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John Kerry's Moral Advantage on Iraq

September 17, 2004
By Doug Snider

When John Kerry testified on the war in Vietnam before the Senate Foreign Relations Committee in April of 1971, he made the case for an honorable end to the dishonorable war that many knew was already lost.

The attempt to turn the war effort over to the South Vietnamese was proving as futile as the long struggle to pacify the south and stem the flow of men and arms from the north. Four years and thousands of American lives later, U.S. forces were ultimately forced to abandon South Vietnam in a embarrassing retreat.

Now, in the bitterly contested 2004 presidential election, John Kerry once again finds himself facing a Republican administration waging and defending a war of choice gone terribly wrong.

Although Kerry supported giving the Bush administration the leverage it needed to force Saddam Hussein to submit to the resumption of international arms inspections, he adamantly opposed the unprovoked pre-emptive invasion that topped the Bush agenda entering the White House.

Now that the United States is once again an occupying power supporting a foreign government of its own design, John Kerry has the wisdom and the courage to propose a reasonable exit from what can only be called a quagmire.

The Bush administration is not interested in a clean and complete exit from Iraq because that would mean the end of the neo-conservative dream of American power dominating the troubled heart of the world's oil reserves. The United States would be giving up a foothold in the region and a stepping-off point to its future conquests.

John Kerry has taken the position that his administration will bring the rest of the world to the table to help us end the strife and give Iraq the means to enjoy true sovereignty and peace. The obvious question is, will he be able to succeed in internationalizing an American problem that Bush has created and aggravated by his stubborn unilateralism?

Publicly the world leaders who have opted out of Bush's dwindling "Coalition of the Willing" have only privately hinted that they might be more receptive to working with President Kerry. Their constituents have been far less diplomatic in their outspoken embrace of John Kerry.

What is easier to say with certainty is that these same leaders have no desire to join a struggle that bears the odious mark of George W. Bush. As the most reviled leader on the planet, Bush has no chance of getting other nations to step forward to share the burden of a worsening political and military situation.

In fact, Bush really has shown little desire to relinquish or share control of a captive nation that he regards as vainly as the pilfered trophies of a vanquished Saddam Hussein he keeps in the Oval Office.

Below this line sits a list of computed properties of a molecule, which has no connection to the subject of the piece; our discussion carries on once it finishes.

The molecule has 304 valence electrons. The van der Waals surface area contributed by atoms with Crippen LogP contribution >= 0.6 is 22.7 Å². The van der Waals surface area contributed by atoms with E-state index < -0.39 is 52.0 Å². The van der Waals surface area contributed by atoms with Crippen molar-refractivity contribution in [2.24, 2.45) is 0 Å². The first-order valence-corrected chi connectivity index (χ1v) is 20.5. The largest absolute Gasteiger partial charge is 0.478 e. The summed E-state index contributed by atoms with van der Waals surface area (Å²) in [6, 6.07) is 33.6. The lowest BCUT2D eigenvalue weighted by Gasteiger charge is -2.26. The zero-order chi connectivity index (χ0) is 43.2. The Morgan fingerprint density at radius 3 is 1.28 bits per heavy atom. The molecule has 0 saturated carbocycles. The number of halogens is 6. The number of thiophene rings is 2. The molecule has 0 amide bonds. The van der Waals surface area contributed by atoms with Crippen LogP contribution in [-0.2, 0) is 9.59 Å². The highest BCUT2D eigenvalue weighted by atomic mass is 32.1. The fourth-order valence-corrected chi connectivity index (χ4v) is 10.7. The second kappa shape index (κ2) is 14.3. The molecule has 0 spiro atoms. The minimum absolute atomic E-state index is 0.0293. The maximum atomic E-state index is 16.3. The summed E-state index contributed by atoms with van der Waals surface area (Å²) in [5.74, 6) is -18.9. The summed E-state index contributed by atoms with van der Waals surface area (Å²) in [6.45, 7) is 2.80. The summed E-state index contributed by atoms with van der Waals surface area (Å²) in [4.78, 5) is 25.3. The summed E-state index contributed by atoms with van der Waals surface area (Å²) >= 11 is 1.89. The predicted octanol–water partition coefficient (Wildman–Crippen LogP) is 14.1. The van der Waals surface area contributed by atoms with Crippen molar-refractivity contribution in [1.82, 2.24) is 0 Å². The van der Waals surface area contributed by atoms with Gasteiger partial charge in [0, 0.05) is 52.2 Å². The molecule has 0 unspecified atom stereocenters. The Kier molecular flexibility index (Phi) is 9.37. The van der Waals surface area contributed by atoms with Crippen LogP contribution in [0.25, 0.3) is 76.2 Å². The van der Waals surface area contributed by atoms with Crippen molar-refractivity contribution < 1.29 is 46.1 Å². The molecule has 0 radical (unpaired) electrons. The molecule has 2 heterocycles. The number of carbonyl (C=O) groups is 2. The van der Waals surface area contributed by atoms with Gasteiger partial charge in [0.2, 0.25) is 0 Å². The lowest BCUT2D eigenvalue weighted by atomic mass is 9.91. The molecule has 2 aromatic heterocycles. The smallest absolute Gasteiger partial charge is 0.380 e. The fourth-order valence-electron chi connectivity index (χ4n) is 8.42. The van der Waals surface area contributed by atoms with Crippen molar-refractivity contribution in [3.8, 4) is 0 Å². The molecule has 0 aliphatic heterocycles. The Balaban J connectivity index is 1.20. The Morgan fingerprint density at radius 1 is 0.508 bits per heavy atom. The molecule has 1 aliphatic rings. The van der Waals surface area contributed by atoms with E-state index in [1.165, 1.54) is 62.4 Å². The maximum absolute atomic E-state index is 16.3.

Bush's many masters have left him with few options to extricate us from this mess. Ceding his new protectorate to an Islamic theocracy, however benign, would betray his pro-Israel base as well as his fundamentalist Christian supporters. Abandoning the neo-conservative crusade would end his usefulness to the people who put him in power. Relinquishing control of Iraq's vast oil reserves would not be well received by much of corporate America, his real political and philosophical base.

President John Kerry will not have to defend the mistakes that got us embroiled in an Iraqi civil war or the deceptions used to lead us there. He can be completely honest with the American people and with the rest of the world.

Admitting the grave mistakes of his predecessor would not diminish our nation's standing or moral authority in the least. It would be a truly American thing to do. Being a superpower does not mean we can never admit a mistake, George Bush's inability to do so notwithstanding.

John Kerry's heroic service in Vietnam and courageous opposition upon his return from war empower him to say with authority that sacrificing more young Americans will not honor those already fallen in Bush's costly misadventure.

On November 2, 2004 our choice is simple. We either heed the proven wisdom of John Kerry or allow George Bush to lead us deeper into a self-inflicted disaster that is so much like the one John Kerry warned us of thirty-three years ago.

Doug Snider is a Vietnam veteran who was serving in Vietnam when John Kerry made his opposition to the war public.

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